The Mahanayake theroes chief incumbents of temples throughout the country, several prelates of other religions have hailed the action taken by the President and have pointed that the President’s commendable action prevented imposing a federal constitution and dividing the country to eight provinces, denying the prime place for Buddhism which existed since the time of King Devanampiyatissa, destruction of agricultural lands and local agriculture, making the country dependent on imported food, sale of national assets, and water in th4e  tanks, entering into slavish trade agreements, and spiralling food and fuel prices etc.  General public too have expressed these sentiments.

Meanwhile, President Sirisena made a special statement to the Nation yesterday (11th) to explain about that forced him to dissolver the Parliament and call for fresh elections.  He said that the Ranil Wickremesinghe government’s complicity in the multi-billion-rupee Central Bank robbery” and the defiant and questionable conduct of parliament Speaker Karu Jayasuriya, forced him to dissolve parliament and order fresh elections. He said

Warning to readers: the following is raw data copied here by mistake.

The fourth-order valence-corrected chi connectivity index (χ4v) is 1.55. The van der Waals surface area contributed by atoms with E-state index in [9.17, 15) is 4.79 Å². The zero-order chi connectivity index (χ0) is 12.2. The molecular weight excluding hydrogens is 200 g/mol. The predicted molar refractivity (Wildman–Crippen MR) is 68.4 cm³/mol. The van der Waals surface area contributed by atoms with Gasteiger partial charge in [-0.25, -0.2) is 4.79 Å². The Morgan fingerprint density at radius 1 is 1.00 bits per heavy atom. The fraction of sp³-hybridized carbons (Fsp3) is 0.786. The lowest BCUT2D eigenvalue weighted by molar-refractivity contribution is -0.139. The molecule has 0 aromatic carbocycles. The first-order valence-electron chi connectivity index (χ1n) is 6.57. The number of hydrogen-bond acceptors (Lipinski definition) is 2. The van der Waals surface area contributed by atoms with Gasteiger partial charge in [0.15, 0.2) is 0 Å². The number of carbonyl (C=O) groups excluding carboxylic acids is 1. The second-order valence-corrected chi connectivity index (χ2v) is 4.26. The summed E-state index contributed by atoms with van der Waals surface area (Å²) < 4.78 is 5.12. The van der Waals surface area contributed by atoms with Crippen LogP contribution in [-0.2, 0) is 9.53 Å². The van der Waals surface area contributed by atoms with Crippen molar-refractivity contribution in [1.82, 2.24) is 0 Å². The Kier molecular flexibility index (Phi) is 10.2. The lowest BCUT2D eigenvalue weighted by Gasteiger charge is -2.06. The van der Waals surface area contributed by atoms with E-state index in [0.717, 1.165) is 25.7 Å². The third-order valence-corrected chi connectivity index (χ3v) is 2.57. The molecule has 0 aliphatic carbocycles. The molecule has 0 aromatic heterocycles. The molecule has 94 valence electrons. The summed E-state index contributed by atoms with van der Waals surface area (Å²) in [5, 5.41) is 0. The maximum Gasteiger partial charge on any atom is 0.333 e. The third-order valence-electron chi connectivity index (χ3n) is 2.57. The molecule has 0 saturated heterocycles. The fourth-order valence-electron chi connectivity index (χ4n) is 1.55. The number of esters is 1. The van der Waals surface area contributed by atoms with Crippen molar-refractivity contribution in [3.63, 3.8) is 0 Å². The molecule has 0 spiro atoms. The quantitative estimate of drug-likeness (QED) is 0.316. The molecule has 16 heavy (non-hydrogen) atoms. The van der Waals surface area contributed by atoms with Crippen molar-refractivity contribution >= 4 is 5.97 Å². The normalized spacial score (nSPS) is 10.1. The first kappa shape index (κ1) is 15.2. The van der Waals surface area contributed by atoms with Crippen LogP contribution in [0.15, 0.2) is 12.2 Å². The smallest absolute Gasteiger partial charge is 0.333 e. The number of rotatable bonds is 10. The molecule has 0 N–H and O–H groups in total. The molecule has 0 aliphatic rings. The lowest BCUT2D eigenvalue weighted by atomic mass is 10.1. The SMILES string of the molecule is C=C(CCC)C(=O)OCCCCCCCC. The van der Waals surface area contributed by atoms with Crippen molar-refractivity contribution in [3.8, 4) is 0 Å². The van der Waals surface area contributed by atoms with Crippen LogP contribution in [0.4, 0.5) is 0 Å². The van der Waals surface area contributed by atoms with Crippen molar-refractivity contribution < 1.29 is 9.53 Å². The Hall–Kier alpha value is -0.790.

Despite persistent demands, the Wickremesinghe government made no serious attempt to get Mahendran extradited from Singapore.

Parliament Speaker Karu Jayasuriya, who belongs to the UNP, refused to recognize the sacking of Ranil Wickremesinghe from the Premiership and the appointment of Mahinda Rajapaksa by the President on October 26.

Jayasuriya declared that the sacking of Wickremesinghe was unconstitutional, as according to him, the President had no unbridled power to sack a Prime Minister who enjoyed majority support in parliament.

The Speaker further said that the seat allotted to the Prime Minister in parliament would not be given to Rajapaksa. He also opposed the prorogation of parliament from October 27 to November 15 and said that he would summon parliament on his own on November 7th

(to be continued)